UPDATED 20:16 EDT / AUGUST 13 2020

EMERGING TECH

Amazon makes its quantum computing service Braket generally available

Amazon Web Services Inc. said today its Amazon Braket quantum computing service is now generally available.

Announced in preview at the AWS Re:Invent conference in December, Amazon Braket is a fully managed service that lets developers, researchers and scientists play around with quantum machines from three different hardware providers.

Quantum computers are a rapidly advancing technology that have the potential to solve extremely complex problems that would bamboozle even the most powerful of today’s classical computers, since they’re based on a fundamentally different architecture.

The difference between quantum and classical computers is that quantum processing takes place in multiple states simultaneously. While traditional machines use binary digits, or “bits” that are represented as a 1 or a 0, quantum computers use “qubits” that can be “superpositioned,” which enables them to be represented as 1s, 0s or both states at the same time.

Qubits also use a method called superdense coding that allows them to hold two bits simultaneously. So two superpositioned bits held in one qubit means they can process four times the data of ordinary computers. Qubits also have the ability to correlate with each other so that each is aware of the state of all the others, meaning they can grow in power exponentially as more are added.

Amazon Braket is essentially a cloud-based test environment researchers can use to create quantum algorithms and try them on quantum machines built on different hardware architectures from partners including D-Wave Systems Inc., IonQ Inc. and Rigetti Computing inc.

That’s important because the quantum computing race has only just begun, and it’s not clear yet which architecture is best or which company will come out on top. It may well be that different quantum architectures turn out to suit different kinds of problems, in which case there will be room for all three companies to make an impact.

D-Wave Systems is widely known for being the first company to build a working quantum computer based on a quantum annealing superconductor architecture. It has already sold machines to customers including Google LLC, and has its own cloud service from which researchers can test its platforms.

Rigetti’s quantum computers are built on a gate-based superconducting architecture. It’s slightly different, but in both cases the quantum circuits are made out of superconducting materials that have to be kept at temperatures near absolute zero in order to work.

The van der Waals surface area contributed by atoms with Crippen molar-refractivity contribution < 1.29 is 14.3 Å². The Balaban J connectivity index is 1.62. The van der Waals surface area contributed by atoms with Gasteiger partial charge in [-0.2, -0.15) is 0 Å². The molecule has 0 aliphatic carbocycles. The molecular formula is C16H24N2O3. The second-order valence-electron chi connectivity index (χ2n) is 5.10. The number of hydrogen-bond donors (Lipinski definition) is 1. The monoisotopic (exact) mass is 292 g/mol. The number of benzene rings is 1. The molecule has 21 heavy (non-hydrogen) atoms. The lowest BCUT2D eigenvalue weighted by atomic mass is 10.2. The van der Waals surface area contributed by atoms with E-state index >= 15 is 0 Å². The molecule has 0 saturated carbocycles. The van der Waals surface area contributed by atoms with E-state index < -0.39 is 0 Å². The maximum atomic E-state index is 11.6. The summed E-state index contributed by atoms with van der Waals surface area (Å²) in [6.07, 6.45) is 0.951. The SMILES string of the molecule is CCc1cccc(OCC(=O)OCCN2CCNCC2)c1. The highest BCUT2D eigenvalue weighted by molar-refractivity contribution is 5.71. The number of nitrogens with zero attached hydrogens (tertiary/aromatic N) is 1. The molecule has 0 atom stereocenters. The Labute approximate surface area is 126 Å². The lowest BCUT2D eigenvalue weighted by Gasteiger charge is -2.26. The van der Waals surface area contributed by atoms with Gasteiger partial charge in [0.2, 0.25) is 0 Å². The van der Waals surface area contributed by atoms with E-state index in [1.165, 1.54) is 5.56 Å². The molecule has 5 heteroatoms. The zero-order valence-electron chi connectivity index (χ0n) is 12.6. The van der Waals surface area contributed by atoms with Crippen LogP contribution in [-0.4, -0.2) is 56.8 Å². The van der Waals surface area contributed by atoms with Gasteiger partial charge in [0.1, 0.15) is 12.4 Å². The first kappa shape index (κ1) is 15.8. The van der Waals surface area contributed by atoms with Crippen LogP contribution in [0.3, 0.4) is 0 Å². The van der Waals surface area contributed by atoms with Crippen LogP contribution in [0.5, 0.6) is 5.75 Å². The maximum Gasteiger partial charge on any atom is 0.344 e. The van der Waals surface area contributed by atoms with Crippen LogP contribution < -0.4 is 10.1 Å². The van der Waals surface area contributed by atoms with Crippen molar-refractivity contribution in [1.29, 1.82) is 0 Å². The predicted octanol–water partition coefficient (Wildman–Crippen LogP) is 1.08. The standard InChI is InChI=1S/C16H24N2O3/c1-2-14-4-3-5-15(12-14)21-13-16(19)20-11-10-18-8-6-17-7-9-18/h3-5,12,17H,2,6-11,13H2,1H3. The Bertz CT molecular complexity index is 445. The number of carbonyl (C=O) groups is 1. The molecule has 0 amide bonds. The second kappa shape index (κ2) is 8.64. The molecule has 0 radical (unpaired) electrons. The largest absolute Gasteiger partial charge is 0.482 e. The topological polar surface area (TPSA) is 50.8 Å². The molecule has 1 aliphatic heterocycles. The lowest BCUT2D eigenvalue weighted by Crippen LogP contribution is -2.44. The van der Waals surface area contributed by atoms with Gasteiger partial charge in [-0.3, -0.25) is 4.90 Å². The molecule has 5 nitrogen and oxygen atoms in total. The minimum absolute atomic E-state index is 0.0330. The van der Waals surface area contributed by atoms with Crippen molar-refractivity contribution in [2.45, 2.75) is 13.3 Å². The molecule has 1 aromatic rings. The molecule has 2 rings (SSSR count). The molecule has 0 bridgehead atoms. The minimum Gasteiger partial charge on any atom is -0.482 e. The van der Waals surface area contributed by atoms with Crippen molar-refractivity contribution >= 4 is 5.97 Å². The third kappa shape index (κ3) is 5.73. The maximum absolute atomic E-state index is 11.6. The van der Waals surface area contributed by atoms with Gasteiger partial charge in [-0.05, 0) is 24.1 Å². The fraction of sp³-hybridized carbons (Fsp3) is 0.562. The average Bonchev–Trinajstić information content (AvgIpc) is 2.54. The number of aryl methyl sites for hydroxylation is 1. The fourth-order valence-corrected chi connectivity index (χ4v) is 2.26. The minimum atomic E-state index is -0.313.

IonQ is perhaps the most interesting partner of the three because it uses trapped ions, or charged particles suspended in a vacuum, to create qubits, avoiding the need for its hardware to be kept at extremely low temperatures.

Amazon said customers using the service can design their quantum algorithms using the Braket developer toolkit, or choose from a library of pre-built algorithms. They can also run hybrid algorithms that combine quantum systems with classical computing systems to overcome the limitations of today’s nascent quantum technology.

Customers can also access Amazon’s Quantum Solutions Lab, which aims to connect users with experts from various quantum computing companies to identify ways to apply the technology.

Amazon said Braket is available today in US East (N. Virginia), US West (N. California), and US West (Oregon) AWS regions, with more regions planned for the future.

The service competes with a rival offering from Microsoft Corp. called Azure Quantum, which offers access to quantum computers built by IonQ, Honeywell International Inc. and Quantum Circuits, Inc. Microsoft’s service remains in preview.

Google and IBM Corp. have also built their own quantum machines based on proprietary hardware and make this available to researchers via their own cloud services.

Constellation Research Inc. analyst Holger Mueller told SiliconANGLE that Amazon has done a good job in making Amazon Braket generally available so soon, since the company came to the quantum computing game later than its rivals.

“But it has now jumped into the lead with its AWS Braket offering,” Mueller said. “The winner in this race will be determined by how easy it is for developers to combine existing cloud assets with quantum technology, as this is what will increase developer velocity and contribute to enterprise acceleration.”

Image: AWS

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